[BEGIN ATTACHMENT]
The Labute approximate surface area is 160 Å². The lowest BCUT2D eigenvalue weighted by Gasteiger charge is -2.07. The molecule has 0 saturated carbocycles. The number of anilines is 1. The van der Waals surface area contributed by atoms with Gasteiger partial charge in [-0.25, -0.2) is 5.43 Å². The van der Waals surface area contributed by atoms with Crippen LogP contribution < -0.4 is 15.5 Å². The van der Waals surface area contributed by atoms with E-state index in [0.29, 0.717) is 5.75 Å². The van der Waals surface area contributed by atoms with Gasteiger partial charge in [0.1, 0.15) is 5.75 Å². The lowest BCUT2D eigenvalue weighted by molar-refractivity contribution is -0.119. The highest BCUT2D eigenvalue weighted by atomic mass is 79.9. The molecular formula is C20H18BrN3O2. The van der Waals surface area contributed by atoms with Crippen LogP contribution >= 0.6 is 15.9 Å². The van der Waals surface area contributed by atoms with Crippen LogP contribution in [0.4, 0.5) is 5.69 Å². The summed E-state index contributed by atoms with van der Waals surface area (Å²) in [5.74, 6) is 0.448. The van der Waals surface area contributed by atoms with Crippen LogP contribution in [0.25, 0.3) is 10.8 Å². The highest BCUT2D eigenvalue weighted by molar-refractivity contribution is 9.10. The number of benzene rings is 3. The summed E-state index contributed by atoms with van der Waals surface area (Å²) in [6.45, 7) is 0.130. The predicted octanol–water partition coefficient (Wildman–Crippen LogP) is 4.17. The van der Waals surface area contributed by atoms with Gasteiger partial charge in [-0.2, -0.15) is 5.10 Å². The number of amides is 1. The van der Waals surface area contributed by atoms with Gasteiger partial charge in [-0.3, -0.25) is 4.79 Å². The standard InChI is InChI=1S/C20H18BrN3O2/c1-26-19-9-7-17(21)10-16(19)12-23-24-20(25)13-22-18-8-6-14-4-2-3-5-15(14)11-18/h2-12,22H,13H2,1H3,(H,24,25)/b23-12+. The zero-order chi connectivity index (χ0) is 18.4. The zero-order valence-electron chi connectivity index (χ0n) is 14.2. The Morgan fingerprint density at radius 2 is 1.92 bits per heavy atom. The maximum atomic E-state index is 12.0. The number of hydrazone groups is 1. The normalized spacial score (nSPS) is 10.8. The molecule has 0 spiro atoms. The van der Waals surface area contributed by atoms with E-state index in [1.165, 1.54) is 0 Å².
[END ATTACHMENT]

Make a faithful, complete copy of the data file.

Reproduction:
The Labute approximate surface area is 160 Å². The lowest BCUT2D eigenvalue weighted by Gasteiger charge is -2.07. The molecule has 0 saturated carbocycles. The number of anilines is 1. The van der Waals surface area contributed by atoms with Gasteiger partial charge in [-0.25, -0.2) is 5.43 Å². The van der Waals surface area contributed by atoms with Crippen LogP contribution < -0.4 is 15.5 Å². The van der Waals surface area contributed by atoms with E-state index in [0.29, 0.717) is 5.75 Å². The van der Waals surface area contributed by atoms with Gasteiger partial charge in [0.1, 0.15) is 5.75 Å². The lowest BCUT2D eigenvalue weighted by molar-refractivity contribution is -0.119. The highest BCUT2D eigenvalue weighted by atomic mass is 79.9. The molecular formula is C20H18BrN3O2. The van der Waals surface area contributed by atoms with Crippen LogP contribution >= 0.6 is 15.9 Å². The van der Waals surface area contributed by atoms with Crippen LogP contribution in [0.4, 0.5) is 5.69 Å². The summed E-state index contributed by atoms with van der Waals surface area (Å²) in [5.74, 6) is 0.448. The van der Waals surface area contributed by atoms with Crippen LogP contribution in [0.25, 0.3) is 10.8 Å². The highest BCUT2D eigenvalue weighted by molar-refractivity contribution is 9.10. The number of benzene rings is 3. The summed E-state index contributed by atoms with van der Waals surface area (Å²) in [6.45, 7) is 0.130. The predicted octanol–water partition coefficient (Wildman–Crippen LogP) is 4.17. The van der Waals surface area contributed by atoms with Gasteiger partial charge in [-0.2, -0.15) is 5.10 Å². The number of amides is 1. The van der Waals surface area contributed by atoms with Gasteiger partial charge in [-0.3, -0.25) is 4.79 Å². The standard InChI is InChI=1S/C20H18BrN3O2/c1-26-19-9-7-17(21)10-16(19)12-23-24-20(25)13-22-18-8-6-14-4-2-3-5-15(14)11-18/h2-12,22H,13H2,1H3,(H,24,25)/b23-12+. The zero-order chi connectivity index (χ0) is 18.4. The zero-order valence-electron chi connectivity index (χ0n) is 14.2. The Morgan fingerprint density at radius 2 is 1.92 bits per heavy atom. The maximum atomic E-state index is 12.0. The number of hydrazone groups is 1. The normalized spacial score (nSPS) is 10.8. The molecule has 0 spiro atoms. The van der Waals surface area contributed by atoms with E-state index in [1.165, 1.54) is 0 Å².